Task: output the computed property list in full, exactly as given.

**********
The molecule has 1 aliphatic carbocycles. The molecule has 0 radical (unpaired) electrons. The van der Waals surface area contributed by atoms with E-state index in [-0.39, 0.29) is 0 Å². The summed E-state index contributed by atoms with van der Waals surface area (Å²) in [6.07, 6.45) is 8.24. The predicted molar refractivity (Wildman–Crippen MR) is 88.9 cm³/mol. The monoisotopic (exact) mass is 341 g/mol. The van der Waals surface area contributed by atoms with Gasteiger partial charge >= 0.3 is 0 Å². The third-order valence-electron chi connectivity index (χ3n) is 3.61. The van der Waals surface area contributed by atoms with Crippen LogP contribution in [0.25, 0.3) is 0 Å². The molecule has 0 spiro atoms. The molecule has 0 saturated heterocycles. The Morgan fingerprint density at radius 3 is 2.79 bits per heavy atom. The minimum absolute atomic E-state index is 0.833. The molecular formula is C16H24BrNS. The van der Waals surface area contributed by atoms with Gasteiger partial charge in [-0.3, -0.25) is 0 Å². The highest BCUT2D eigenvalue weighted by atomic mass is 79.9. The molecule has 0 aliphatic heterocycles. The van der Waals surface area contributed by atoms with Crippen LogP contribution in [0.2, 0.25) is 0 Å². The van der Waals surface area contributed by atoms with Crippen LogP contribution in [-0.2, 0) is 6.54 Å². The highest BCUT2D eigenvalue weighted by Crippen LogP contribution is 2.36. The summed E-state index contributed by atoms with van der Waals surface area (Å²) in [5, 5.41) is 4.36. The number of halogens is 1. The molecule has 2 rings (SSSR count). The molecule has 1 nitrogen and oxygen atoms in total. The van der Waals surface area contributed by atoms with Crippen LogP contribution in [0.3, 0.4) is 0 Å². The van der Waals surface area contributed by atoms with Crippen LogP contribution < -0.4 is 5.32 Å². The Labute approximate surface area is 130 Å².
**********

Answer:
The molecule has 1 aliphatic carbocycles. The molecule has 0 radical (unpaired) electrons. The van der Waals surface area contributed by atoms with E-state index in [-0.39, 0.29) is 0 Å². The summed E-state index contributed by atoms with van der Waals surface area (Å²) in [6.07, 6.45) is 8.24. The predicted molar refractivity (Wildman–Crippen MR) is 88.9 cm³/mol. The monoisotopic (exact) mass is 341 g/mol. The van der Waals surface area contributed by atoms with Gasteiger partial charge >= 0.3 is 0 Å². The third-order valence-electron chi connectivity index (χ3n) is 3.61. The van der Waals surface area contributed by atoms with Crippen LogP contribution in [0.25, 0.3) is 0 Å². The molecule has 0 spiro atoms. The molecule has 0 saturated heterocycles. The Morgan fingerprint density at radius 3 is 2.79 bits per heavy atom. The minimum absolute atomic E-state index is 0.833. The molecular formula is C16H24BrNS. The van der Waals surface area contributed by atoms with Gasteiger partial charge in [-0.3, -0.25) is 0 Å². The highest BCUT2D eigenvalue weighted by atomic mass is 79.9. The molecule has 0 aliphatic heterocycles. The van der Waals surface area contributed by atoms with Crippen LogP contribution in [0.2, 0.25) is 0 Å². The van der Waals surface area contributed by atoms with Crippen LogP contribution in [-0.2, 0) is 6.54 Å². The highest BCUT2D eigenvalue weighted by Crippen LogP contribution is 2.36. The summed E-state index contributed by atoms with van der Waals surface area (Å²) in [5, 5.41) is 4.36. The number of halogens is 1. The molecule has 2 rings (SSSR count). The molecule has 1 nitrogen and oxygen atoms in total. The van der Waals surface area contributed by atoms with Crippen LogP contribution in [0.3, 0.4) is 0 Å². The van der Waals surface area contributed by atoms with Crippen LogP contribution < -0.4 is 5.32 Å². The Labute approximate surface area is 130 Å².